8 Ways to Fight Poverty to End HIV
April 8, 2016
If we are serious about ending the HIV/AIDS pandemic, then it is time that we look at the whole picture. Each of us are the sum of everything that makes us who we are. HIV is merely one tiny piece of the lives that consumers have to deal with. For some it is a tiny piece, while for others it is a gigantic piece that is all-consuming. While we are focusing on prevention strategies, we must also turn our eyes towards the whole person -- and this should include more education and robust strategies to end poverty, not only for those of us living with HIV/AIDS, but also for those at risk of acquiring HIV.
The consumers that I see every day come to me not with one problem or even just two, but countless problems that have contributed to their HIV status and other sexual health issues. The answer I propose starts with working to solve the very tenets of poverty.
In many communities, HIV is a collateral cost rooted in poverty. In order to be effective and to bring about real multigenerational change, each of us need to examine the role that we can play in ending poverty and the collateral damage it causes.
Support for this can be seen with Ryan White Care, which helps to provide full wrap-around services for those who are living with HIV. I propose that we employ this same strategy as HIV prevention, much earlier. We as a society must ask ourselves: Why do we see higher HIV rates in low-income communities? From that question it can be concluded that poverty is a contributing factor to HIV transmission.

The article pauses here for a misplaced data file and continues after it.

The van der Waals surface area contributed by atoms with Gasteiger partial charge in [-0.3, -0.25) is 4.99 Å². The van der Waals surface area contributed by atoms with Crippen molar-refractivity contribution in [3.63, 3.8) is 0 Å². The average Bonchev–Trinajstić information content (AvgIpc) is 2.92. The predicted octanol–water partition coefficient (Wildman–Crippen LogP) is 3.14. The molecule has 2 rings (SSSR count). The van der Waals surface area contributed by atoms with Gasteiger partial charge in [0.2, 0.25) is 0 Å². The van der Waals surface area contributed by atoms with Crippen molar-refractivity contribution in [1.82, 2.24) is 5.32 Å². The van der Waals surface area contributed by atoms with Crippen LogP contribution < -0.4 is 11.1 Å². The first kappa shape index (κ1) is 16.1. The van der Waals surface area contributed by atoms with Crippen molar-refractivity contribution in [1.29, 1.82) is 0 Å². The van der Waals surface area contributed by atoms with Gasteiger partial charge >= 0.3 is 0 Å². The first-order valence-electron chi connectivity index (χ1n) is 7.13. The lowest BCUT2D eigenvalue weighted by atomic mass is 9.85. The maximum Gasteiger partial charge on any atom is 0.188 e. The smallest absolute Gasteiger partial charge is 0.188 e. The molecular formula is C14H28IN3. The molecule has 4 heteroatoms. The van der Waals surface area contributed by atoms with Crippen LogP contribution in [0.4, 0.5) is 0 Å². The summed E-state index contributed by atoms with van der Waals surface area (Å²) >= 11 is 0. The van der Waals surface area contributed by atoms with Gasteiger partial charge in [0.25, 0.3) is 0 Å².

Here's what this would include:
We have been fighting HIV and AIDS for the last thirty-plus years. As with all strategies, we much stop from time to time and take stock of where we are and where we are going. Through it all, we have groups that have seen little to no change in their rates of infection. According to the Centers for Disease Control and Prevention's latest report, diagnoses among Latino and white women have declined steadily over the decade (35% and 30%, respectively). Despite these recent gains, African-American women continue to be disproportionately affected by HIV, accounting for 6 in 10 diagnoses among women in 2014. Latino men and women accounted for nearly a quarter (23%) of all new HIV diagnoses, while representing only 17% of the population.
Improvements in one group can not be viewed as a success when other groups continue to see large numbers of infections. Either we can continue to treat people only when they walk into an HIV clinic or we can explore what we can do years prior. What I propose has the power not only to reduce HIV infection rates, but also to bring about improvements in community health and education initiatives and the general quality of life in our communities.
This article was provided by TheBody.com.
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